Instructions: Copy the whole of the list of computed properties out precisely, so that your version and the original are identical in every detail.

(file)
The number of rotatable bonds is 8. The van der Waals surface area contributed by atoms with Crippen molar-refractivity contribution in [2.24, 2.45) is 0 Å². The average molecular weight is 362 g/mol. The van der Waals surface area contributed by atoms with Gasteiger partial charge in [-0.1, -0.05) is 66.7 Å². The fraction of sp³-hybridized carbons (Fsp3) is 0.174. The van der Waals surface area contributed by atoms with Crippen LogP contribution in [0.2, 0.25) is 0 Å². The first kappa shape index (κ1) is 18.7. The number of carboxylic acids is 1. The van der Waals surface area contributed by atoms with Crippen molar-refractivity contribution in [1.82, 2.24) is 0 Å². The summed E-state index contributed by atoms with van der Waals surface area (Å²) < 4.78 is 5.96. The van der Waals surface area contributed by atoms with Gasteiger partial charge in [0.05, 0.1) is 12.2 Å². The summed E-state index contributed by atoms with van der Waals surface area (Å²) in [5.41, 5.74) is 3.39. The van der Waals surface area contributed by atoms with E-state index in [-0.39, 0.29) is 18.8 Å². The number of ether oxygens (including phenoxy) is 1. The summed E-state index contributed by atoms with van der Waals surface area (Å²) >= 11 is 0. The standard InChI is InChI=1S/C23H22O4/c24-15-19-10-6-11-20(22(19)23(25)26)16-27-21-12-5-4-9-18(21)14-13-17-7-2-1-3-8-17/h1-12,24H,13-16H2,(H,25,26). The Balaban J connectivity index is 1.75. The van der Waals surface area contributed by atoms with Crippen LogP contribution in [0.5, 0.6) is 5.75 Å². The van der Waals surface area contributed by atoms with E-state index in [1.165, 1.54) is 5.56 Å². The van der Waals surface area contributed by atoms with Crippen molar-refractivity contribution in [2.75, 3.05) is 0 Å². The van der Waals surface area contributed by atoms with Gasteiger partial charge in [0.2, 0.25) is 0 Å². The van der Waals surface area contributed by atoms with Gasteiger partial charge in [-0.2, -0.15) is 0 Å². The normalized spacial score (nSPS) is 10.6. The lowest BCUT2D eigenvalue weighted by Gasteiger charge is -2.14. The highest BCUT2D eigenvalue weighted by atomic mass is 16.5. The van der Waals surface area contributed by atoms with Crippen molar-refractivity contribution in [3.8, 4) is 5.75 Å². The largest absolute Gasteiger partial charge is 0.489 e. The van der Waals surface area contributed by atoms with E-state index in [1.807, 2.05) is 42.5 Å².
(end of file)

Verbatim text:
The number of rotatable bonds is 8. The van der Waals surface area contributed by atoms with Crippen molar-refractivity contribution in [2.24, 2.45) is 0 Å². The average molecular weight is 362 g/mol. The van der Waals surface area contributed by atoms with Gasteiger partial charge in [-0.1, -0.05) is 66.7 Å². The fraction of sp³-hybridized carbons (Fsp3) is 0.174. The van der Waals surface area contributed by atoms with Crippen LogP contribution in [0.2, 0.25) is 0 Å². The first kappa shape index (κ1) is 18.7. The number of carboxylic acids is 1. The van der Waals surface area contributed by atoms with Crippen molar-refractivity contribution in [1.82, 2.24) is 0 Å². The summed E-state index contributed by atoms with van der Waals surface area (Å²) < 4.78 is 5.96. The van der Waals surface area contributed by atoms with Gasteiger partial charge in [0.05, 0.1) is 12.2 Å². The summed E-state index contributed by atoms with van der Waals surface area (Å²) in [5.41, 5.74) is 3.39. The van der Waals surface area contributed by atoms with E-state index in [-0.39, 0.29) is 18.8 Å². The number of ether oxygens (including phenoxy) is 1. The summed E-state index contributed by atoms with van der Waals surface area (Å²) >= 11 is 0. The standard InChI is InChI=1S/C23H22O4/c24-15-19-10-6-11-20(22(19)23(25)26)16-27-21-12-5-4-9-18(21)14-13-17-7-2-1-3-8-17/h1-12,24H,13-16H2,(H,25,26). The Balaban J connectivity index is 1.75. The van der Waals surface area contributed by atoms with Crippen LogP contribution in [0.5, 0.6) is 5.75 Å². The van der Waals surface area contributed by atoms with E-state index in [1.165, 1.54) is 5.56 Å². The van der Waals surface area contributed by atoms with Crippen molar-refractivity contribution in [2.75, 3.05) is 0 Å². The van der Waals surface area contributed by atoms with Gasteiger partial charge in [0.2, 0.25) is 0 Å². The van der Waals surface area contributed by atoms with Gasteiger partial charge in [-0.2, -0.15) is 0 Å². The normalized spacial score (nSPS) is 10.6. The lowest BCUT2D eigenvalue weighted by Gasteiger charge is -2.14. The highest BCUT2D eigenvalue weighted by atomic mass is 16.5. The van der Waals surface area contributed by atoms with Crippen molar-refractivity contribution in [3.8, 4) is 5.75 Å². The largest absolute Gasteiger partial charge is 0.489 e. The van der Waals surface area contributed by atoms with E-state index in [1.807, 2.05) is 42.5 Å².